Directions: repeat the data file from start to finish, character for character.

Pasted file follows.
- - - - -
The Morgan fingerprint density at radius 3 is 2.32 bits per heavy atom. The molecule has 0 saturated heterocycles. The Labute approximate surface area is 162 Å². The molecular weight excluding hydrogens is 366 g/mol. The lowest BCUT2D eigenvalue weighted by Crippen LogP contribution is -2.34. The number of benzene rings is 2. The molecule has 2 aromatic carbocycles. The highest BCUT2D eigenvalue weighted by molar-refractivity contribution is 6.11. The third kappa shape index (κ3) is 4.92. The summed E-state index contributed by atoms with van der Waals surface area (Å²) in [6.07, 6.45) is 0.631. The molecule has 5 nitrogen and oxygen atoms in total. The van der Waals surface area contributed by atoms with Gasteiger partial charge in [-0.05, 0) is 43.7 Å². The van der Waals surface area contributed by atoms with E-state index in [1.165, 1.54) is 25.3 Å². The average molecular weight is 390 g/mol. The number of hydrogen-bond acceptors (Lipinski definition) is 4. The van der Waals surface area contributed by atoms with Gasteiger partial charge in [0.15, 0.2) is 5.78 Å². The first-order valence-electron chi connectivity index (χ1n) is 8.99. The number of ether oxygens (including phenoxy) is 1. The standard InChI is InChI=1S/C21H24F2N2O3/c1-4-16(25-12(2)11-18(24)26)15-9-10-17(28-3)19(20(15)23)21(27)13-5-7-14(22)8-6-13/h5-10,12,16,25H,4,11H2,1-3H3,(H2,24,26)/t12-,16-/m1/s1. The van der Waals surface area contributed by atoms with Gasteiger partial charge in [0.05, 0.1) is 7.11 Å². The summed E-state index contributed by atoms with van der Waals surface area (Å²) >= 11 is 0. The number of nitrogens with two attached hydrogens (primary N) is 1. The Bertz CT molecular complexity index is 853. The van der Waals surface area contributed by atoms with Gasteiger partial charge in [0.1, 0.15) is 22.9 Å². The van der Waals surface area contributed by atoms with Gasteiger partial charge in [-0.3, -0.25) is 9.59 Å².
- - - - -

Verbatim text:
The Morgan fingerprint density at radius 3 is 2.32 bits per heavy atom. The molecule has 0 saturated heterocycles. The Labute approximate surface area is 162 Å². The molecular weight excluding hydrogens is 366 g/mol. The lowest BCUT2D eigenvalue weighted by Crippen LogP contribution is -2.34. The number of benzene rings is 2. The molecule has 2 aromatic carbocycles. The highest BCUT2D eigenvalue weighted by molar-refractivity contribution is 6.11. The third kappa shape index (κ3) is 4.92. The summed E-state index contributed by atoms with van der Waals surface area (Å²) in [6.07, 6.45) is 0.631. The molecule has 5 nitrogen and oxygen atoms in total. The van der Waals surface area contributed by atoms with Gasteiger partial charge in [-0.05, 0) is 43.7 Å². The van der Waals surface area contributed by atoms with E-state index in [1.165, 1.54) is 25.3 Å². The average molecular weight is 390 g/mol. The number of hydrogen-bond acceptors (Lipinski definition) is 4. The van der Waals surface area contributed by atoms with Gasteiger partial charge in [0.15, 0.2) is 5.78 Å². The first-order valence-electron chi connectivity index (χ1n) is 8.99. The number of ether oxygens (including phenoxy) is 1. The standard InChI is InChI=1S/C21H24F2N2O3/c1-4-16(25-12(2)11-18(24)26)15-9-10-17(28-3)19(20(15)23)21(27)13-5-7-14(22)8-6-13/h5-10,12,16,25H,4,11H2,1-3H3,(H2,24,26)/t12-,16-/m1/s1. The van der Waals surface area contributed by atoms with Gasteiger partial charge in [0.05, 0.1) is 7.11 Å². The summed E-state index contributed by atoms with van der Waals surface area (Å²) >= 11 is 0. The number of nitrogens with two attached hydrogens (primary N) is 1. The Bertz CT molecular complexity index is 853. The van der Waals surface area contributed by atoms with Gasteiger partial charge in [0.1, 0.15) is 22.9 Å². The van der Waals surface area contributed by atoms with Gasteiger partial charge in [-0.3, -0.25) is 9.59 Å².